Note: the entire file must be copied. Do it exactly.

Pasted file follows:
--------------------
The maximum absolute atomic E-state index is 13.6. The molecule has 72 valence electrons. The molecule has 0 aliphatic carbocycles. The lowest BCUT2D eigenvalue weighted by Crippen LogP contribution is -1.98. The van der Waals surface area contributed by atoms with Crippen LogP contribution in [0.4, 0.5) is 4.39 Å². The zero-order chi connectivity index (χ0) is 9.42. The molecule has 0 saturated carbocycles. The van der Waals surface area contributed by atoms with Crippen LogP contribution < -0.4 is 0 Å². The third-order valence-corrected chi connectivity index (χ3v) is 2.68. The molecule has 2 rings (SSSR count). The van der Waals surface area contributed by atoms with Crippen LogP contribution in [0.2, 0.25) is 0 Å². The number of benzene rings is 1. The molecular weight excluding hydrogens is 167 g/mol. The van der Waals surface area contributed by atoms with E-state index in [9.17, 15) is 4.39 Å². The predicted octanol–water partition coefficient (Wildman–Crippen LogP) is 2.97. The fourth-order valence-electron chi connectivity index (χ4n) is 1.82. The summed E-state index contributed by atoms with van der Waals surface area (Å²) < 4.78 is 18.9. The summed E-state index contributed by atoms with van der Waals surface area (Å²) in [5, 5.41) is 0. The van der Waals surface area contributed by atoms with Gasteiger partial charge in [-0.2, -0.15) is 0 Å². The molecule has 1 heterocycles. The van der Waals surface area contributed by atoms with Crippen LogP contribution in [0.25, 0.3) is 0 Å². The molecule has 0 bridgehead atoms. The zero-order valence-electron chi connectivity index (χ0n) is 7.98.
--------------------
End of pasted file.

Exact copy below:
The maximum absolute atomic E-state index is 13.6. The molecule has 72 valence electrons. The molecule has 0 aliphatic carbocycles. The lowest BCUT2D eigenvalue weighted by Crippen LogP contribution is -1.98. The van der Waals surface area contributed by atoms with Crippen LogP contribution in [0.4, 0.5) is 4.39 Å². The zero-order chi connectivity index (χ0) is 9.42. The molecule has 0 saturated carbocycles. The van der Waals surface area contributed by atoms with Crippen LogP contribution < -0.4 is 0 Å². The third-order valence-corrected chi connectivity index (χ3v) is 2.68. The molecule has 2 rings (SSSR count). The van der Waals surface area contributed by atoms with Crippen LogP contribution in [0.2, 0.25) is 0 Å². The number of benzene rings is 1. The molecular weight excluding hydrogens is 167 g/mol. The van der Waals surface area contributed by atoms with E-state index in [9.17, 15) is 4.39 Å². The predicted octanol–water partition coefficient (Wildman–Crippen LogP) is 2.97. The fourth-order valence-electron chi connectivity index (χ4n) is 1.82. The summed E-state index contributed by atoms with van der Waals surface area (Å²) < 4.78 is 18.9. The summed E-state index contributed by atoms with van der Waals surface area (Å²) in [5, 5.41) is 0. The van der Waals surface area contributed by atoms with Gasteiger partial charge in [-0.2, -0.15) is 0 Å². The molecule has 1 heterocycles. The van der Waals surface area contributed by atoms with Crippen LogP contribution in [0.25, 0.3) is 0 Å². The molecule has 0 bridgehead atoms. The zero-order valence-electron chi connectivity index (χ0n) is 7.98.